Cape Peninsula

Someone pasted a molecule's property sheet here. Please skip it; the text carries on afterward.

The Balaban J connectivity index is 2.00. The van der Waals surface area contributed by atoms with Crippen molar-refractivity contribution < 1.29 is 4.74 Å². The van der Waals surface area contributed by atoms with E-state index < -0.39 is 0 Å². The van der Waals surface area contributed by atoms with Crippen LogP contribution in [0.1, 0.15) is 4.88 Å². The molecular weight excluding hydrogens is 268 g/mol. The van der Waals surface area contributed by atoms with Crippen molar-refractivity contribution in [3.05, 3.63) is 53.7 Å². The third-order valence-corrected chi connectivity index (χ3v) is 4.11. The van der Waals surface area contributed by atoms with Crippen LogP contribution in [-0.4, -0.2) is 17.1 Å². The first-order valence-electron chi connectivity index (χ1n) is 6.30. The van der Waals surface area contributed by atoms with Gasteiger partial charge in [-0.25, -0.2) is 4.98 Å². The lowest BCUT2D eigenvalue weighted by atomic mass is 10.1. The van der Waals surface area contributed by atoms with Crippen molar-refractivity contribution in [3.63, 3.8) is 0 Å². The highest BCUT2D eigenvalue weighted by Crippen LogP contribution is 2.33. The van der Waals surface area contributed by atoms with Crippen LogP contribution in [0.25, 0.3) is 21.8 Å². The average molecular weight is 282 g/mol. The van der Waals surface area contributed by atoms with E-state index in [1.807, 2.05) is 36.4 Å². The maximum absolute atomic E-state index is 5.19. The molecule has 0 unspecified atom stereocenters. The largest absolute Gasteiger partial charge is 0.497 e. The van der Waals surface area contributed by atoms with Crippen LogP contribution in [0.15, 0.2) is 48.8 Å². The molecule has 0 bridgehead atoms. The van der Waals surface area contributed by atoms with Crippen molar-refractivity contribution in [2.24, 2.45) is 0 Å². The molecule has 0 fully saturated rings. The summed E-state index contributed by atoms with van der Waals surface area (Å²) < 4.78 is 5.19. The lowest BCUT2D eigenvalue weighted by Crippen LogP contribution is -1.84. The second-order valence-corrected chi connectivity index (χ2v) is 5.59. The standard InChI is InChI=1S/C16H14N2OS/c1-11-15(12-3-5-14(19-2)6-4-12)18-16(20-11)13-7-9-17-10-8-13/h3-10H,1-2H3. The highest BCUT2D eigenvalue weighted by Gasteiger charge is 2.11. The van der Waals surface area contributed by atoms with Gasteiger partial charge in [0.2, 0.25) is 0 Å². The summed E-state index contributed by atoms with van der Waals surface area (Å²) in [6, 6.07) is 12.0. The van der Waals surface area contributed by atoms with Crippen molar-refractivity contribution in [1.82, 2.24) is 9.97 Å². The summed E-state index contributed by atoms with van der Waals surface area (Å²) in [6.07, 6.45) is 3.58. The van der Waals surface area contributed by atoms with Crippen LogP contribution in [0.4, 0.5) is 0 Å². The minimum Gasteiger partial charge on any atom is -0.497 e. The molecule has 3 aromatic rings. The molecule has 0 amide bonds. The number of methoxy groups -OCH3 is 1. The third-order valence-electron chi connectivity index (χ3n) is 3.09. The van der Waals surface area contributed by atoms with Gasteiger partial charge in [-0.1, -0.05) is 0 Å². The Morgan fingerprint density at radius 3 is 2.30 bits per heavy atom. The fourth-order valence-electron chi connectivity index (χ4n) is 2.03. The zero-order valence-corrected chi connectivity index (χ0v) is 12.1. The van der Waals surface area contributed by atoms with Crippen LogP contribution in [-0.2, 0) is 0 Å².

The scenic Cape Peninsula, part of Cape Town's Table Mountain National Park. It begins southwest of Table Mountain und stretches all the way to the Cape of Good Hope, over a distance of 40 kilometres. The mountains are covered with dense Fynbos vegetation. Many bays and coves with beautiful beaches, in the west along the Atlantic and in the East at the Indian Ocean. The journey starts in the pittoresc fishing village of Hout Bay with the busy harbour and lively promenade. Substantial amounts of fish are unloaded here every day. Mostly it is snoek or hake, mainly for export to Spain. Behind the fishing boats: the arts and crafts market with items from all over Africa, including diamonds. Boat rides on the bay are quite popular. As a farewell - and a welcome on return - the colourfully dressed street musicians from the Hangklip quarter play and sing their tunes. Proceeding to the Cape - on the Chapman's Peak Drive - along the Atlantic coast. To the left of the road - wonderful hiking trails into the Table Mountain National Park. The proteas are part of the unique fynbos vegetation. At Chapman's Point the view of Hout Bay is overwhelming. Here starts the most dramatic part of the stretch. Steep rockwalls, narrow curves and gallery tunnels, and to the right the endless blue Atlantic ocean. Behind the last bend a wide view opens. In front lies the wild sandy beach of Noordhoek. One of the most beautiful beaches in South Africa. Close to the Cape: ostriches at the sea. The Cape of Good Hope is often crowded. Everybody wants to be on the photo. A bit further to the south-east lies the second tip: Cape Point. The funicular starts at the restaurant and drives uphill to the old lighthouse. It's more invigorating though to walk up the mountain. Once arrived one is rewarded with magic panoramic views. To the east the Indian Ocean - to the west the Atlantic - and to the south the rugged tip of the African continent. Back along the Indian Ocean. To Simon's Town with its pretty Victorian houses and the harbour. A boardwalk leads along the beach to the town's greatest attraction - the penguin colony at Foxy Beach and Boulders Beach. Once threatened by extinction, 3000 breeding pairs of African Penguins are living here nowadays. The beach is protected by huge round granite boulders. Seamed by Milkwood thicket, providing the penguins with an ideal breeding habitat. Swimming is allowed at Boulders Beach. Sometimes people and penguins can be seen together in the clear shallow water.